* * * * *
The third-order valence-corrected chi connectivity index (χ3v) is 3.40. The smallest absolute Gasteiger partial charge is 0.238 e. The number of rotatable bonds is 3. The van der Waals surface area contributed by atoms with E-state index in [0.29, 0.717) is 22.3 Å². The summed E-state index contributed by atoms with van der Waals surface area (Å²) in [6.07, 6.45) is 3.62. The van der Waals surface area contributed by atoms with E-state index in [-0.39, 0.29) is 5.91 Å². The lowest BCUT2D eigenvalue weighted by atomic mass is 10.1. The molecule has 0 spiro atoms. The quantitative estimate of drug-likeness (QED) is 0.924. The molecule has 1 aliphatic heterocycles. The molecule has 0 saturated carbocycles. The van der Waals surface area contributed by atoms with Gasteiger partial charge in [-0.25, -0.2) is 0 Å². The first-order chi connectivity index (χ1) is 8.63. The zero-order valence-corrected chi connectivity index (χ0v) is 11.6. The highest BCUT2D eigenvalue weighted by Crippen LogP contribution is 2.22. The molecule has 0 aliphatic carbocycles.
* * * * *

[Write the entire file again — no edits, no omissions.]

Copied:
The third-order valence-corrected chi connectivity index (χ3v) is 3.40. The smallest absolute Gasteiger partial charge is 0.238 e. The number of rotatable bonds is 3. The van der Waals surface area contributed by atoms with E-state index in [0.29, 0.717) is 22.3 Å². The summed E-state index contributed by atoms with van der Waals surface area (Å²) in [6.07, 6.45) is 3.62. The van der Waals surface area contributed by atoms with E-state index in [-0.39, 0.29) is 5.91 Å². The lowest BCUT2D eigenvalue weighted by atomic mass is 10.1. The molecule has 0 spiro atoms. The quantitative estimate of drug-likeness (QED) is 0.924. The molecule has 1 aliphatic heterocycles. The molecule has 0 saturated carbocycles. The van der Waals surface area contributed by atoms with Gasteiger partial charge in [-0.25, -0.2) is 0 Å². The first-order chi connectivity index (χ1) is 8.63. The zero-order valence-corrected chi connectivity index (χ0v) is 11.6. The highest BCUT2D eigenvalue weighted by Crippen LogP contribution is 2.22. The molecule has 0 aliphatic carbocycles.